The National Retail Federation predicts that each of us will spend an extra $935.58 during this holiday season.
However Quartz took us beyond the U.S. and called Canadians “aggressive” holiday spenders. Compared to the previous 11 months, their spending on electronics almost doubles during the holidays:
Similarly, for clothing, Canadian spending pops a whopping 77%:
The Gifts We Want
According to a recent paper from researchers at Indiana University and Carnegie Mellon, our intuition is pretty inaccurate when it comes to gift giving. We shouldn’t care about someone’s apparent delight when opening a gift.
The key is how the person feels the next day. Preferring what they noted on a registry or list, people like to get what they request. They also usually are not really pleased with that $250 water buffalo you gave in their name to a family in Cambodia. In fact, an expensive gift will not necessarily be more welcome than something cheaper. Instead, we like practical gifts like warm socks and experiential presents like a massage.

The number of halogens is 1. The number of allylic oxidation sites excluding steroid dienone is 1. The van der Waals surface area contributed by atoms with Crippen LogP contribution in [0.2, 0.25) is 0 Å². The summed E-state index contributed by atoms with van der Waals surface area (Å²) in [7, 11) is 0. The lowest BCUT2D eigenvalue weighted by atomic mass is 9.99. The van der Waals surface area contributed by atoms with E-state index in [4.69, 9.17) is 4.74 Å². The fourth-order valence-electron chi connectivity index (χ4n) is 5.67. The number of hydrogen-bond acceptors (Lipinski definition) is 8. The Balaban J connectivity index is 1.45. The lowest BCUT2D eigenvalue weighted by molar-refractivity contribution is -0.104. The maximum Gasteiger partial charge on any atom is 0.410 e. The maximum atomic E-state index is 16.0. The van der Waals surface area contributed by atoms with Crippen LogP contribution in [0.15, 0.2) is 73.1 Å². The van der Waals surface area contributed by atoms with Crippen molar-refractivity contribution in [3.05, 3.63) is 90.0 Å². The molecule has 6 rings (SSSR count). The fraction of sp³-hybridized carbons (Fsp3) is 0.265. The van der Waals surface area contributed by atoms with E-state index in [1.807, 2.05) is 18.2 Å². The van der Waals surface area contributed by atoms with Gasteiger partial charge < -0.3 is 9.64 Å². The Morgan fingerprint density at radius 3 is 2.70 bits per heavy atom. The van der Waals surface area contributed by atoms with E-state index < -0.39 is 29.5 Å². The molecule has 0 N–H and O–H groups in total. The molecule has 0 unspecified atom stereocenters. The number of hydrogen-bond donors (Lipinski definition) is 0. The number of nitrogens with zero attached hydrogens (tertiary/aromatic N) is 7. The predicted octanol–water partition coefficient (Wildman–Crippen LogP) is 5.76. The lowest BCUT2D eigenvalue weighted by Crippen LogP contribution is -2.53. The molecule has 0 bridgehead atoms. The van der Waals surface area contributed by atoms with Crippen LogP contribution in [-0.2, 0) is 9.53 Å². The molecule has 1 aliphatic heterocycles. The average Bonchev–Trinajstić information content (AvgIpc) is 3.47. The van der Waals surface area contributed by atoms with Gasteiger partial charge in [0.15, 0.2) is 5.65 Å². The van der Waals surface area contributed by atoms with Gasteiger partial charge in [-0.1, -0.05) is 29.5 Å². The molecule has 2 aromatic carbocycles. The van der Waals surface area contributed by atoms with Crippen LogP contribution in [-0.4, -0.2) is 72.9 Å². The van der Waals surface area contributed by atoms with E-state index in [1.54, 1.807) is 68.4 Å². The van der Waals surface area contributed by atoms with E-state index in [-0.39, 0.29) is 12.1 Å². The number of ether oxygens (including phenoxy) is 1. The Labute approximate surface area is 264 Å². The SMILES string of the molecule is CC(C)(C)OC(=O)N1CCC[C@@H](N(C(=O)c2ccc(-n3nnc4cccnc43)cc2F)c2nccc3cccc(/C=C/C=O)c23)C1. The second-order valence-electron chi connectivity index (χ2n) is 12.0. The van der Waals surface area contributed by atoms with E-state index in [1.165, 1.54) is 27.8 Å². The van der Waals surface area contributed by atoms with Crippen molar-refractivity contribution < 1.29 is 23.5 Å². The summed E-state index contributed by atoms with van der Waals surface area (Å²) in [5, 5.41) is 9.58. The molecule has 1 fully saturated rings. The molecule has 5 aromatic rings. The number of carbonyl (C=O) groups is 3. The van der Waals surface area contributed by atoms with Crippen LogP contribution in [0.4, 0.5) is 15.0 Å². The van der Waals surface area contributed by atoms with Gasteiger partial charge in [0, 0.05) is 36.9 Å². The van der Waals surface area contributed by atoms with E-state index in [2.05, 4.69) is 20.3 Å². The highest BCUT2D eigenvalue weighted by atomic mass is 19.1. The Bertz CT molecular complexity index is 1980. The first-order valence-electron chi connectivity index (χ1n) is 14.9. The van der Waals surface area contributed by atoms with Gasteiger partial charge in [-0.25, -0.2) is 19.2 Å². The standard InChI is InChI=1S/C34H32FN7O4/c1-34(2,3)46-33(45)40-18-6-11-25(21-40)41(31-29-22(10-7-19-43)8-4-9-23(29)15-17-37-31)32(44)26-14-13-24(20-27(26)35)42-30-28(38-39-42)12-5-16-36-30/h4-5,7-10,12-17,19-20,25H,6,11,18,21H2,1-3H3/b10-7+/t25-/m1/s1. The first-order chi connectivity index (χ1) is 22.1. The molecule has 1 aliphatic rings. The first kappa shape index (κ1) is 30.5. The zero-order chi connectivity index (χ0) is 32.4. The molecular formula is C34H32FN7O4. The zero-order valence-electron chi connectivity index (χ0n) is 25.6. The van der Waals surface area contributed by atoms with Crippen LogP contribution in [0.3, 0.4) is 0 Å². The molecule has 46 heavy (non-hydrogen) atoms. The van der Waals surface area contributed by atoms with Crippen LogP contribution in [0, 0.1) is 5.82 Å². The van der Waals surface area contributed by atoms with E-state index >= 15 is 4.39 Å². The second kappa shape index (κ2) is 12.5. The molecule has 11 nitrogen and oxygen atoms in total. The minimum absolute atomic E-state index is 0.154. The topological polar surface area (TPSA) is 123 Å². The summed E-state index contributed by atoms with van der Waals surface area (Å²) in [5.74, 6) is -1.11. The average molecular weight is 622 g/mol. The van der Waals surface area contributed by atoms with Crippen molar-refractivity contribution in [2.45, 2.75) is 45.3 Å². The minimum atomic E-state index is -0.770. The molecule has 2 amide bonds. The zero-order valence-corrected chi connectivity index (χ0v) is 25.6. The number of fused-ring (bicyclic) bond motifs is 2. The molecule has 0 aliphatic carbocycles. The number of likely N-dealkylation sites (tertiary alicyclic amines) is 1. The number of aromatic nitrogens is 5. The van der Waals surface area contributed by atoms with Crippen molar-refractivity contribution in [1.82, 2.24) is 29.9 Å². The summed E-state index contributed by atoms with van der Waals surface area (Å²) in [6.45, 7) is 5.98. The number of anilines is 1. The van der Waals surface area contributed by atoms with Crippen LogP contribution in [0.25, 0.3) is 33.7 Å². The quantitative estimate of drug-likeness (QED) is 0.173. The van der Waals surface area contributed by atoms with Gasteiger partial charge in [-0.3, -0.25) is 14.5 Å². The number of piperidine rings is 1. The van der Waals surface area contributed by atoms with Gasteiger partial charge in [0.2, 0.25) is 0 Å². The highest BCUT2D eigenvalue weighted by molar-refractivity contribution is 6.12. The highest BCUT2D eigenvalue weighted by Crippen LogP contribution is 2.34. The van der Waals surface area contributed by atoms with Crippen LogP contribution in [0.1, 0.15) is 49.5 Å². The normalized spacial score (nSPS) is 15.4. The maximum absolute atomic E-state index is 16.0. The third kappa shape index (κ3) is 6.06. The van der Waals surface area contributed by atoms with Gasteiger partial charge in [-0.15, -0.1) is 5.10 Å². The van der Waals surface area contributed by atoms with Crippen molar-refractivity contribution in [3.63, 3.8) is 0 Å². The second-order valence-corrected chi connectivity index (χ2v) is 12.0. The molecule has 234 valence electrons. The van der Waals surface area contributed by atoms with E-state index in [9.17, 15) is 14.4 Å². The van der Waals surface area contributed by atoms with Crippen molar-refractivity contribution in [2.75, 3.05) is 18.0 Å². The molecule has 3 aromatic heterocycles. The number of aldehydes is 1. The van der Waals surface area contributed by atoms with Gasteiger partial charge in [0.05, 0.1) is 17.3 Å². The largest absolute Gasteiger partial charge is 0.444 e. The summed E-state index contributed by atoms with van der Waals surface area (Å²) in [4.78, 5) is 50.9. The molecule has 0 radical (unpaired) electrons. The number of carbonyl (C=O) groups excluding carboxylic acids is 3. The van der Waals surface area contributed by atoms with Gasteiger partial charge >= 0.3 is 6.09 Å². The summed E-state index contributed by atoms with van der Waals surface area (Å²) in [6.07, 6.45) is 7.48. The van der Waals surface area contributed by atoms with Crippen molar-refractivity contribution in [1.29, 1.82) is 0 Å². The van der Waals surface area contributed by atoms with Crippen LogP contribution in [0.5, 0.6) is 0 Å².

Our Bottom Line: Consumer Spending
Although consumption expenditures account for close to 70 percent of the GDP, deciding how much holiday spending adds is tricky. Composed of Consumption Expenditures, Gross Investment (primarily business spending but also residential housing), Government Spending and Exports minus Imports, the GDP is adjusted for seasonal variation. Also, we could have the increase from holiday shopping offset by a decrease elsewhere. And beyond that, retail sales are tough to track for the holidays. Since statisticians look at monthly and quarterly data, how to include those gift cards?
All of this returns us to where we began. In the U.S. and beyond, consumers spend more during the holidays. But the impact of their spending on the GDP is tough to calculate.
My sources and more: Always interesting, Quartz has more on what different countries spend. Then, Ana Swanson had the perfect complement in her Washington Post shopping article and its link to the Carnegie Mellon/Indiana research. Finally, WSJ and the National Retail Federation provided the last pieces of the puzzle through their discussion of the holidays and retail sales.